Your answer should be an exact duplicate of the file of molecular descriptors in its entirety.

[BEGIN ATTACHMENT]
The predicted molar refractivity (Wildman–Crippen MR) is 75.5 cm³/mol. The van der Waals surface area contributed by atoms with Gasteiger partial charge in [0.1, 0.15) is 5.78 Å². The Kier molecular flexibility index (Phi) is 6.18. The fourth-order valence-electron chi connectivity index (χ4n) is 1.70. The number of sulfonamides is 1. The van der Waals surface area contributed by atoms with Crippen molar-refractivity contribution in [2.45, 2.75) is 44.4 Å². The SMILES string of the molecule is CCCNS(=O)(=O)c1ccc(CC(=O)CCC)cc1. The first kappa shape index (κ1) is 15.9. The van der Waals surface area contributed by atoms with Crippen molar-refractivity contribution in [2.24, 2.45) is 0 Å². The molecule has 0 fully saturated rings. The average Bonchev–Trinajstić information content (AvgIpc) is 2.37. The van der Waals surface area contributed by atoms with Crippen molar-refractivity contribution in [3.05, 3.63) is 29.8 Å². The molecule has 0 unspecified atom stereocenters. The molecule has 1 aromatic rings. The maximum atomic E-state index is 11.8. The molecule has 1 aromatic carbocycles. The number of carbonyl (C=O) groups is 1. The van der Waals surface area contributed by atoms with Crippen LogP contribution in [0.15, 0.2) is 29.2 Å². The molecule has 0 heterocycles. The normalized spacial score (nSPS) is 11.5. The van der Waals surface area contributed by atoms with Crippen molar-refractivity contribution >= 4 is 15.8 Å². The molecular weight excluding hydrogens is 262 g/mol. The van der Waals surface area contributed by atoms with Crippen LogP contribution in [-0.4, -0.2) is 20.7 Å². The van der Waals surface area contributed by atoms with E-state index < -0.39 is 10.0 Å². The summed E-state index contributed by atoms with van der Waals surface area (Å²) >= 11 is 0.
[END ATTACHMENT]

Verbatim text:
The predicted molar refractivity (Wildman–Crippen MR) is 75.5 cm³/mol. The van der Waals surface area contributed by atoms with Gasteiger partial charge in [0.1, 0.15) is 5.78 Å². The Kier molecular flexibility index (Phi) is 6.18. The fourth-order valence-electron chi connectivity index (χ4n) is 1.70. The number of sulfonamides is 1. The van der Waals surface area contributed by atoms with Crippen molar-refractivity contribution in [2.45, 2.75) is 44.4 Å². The SMILES string of the molecule is CCCNS(=O)(=O)c1ccc(CC(=O)CCC)cc1. The first kappa shape index (κ1) is 15.9. The van der Waals surface area contributed by atoms with Crippen molar-refractivity contribution in [2.24, 2.45) is 0 Å². The molecule has 0 fully saturated rings. The average Bonchev–Trinajstić information content (AvgIpc) is 2.37. The van der Waals surface area contributed by atoms with Crippen molar-refractivity contribution in [3.05, 3.63) is 29.8 Å². The molecule has 0 unspecified atom stereocenters. The molecule has 1 aromatic rings. The maximum atomic E-state index is 11.8. The molecule has 1 aromatic carbocycles. The number of carbonyl (C=O) groups is 1. The van der Waals surface area contributed by atoms with Crippen LogP contribution in [0.15, 0.2) is 29.2 Å². The molecule has 0 heterocycles. The normalized spacial score (nSPS) is 11.5. The van der Waals surface area contributed by atoms with Crippen molar-refractivity contribution >= 4 is 15.8 Å². The molecular weight excluding hydrogens is 262 g/mol. The van der Waals surface area contributed by atoms with Crippen LogP contribution in [-0.4, -0.2) is 20.7 Å². The van der Waals surface area contributed by atoms with E-state index < -0.39 is 10.0 Å². The summed E-state index contributed by atoms with van der Waals surface area (Å²) >= 11 is 0.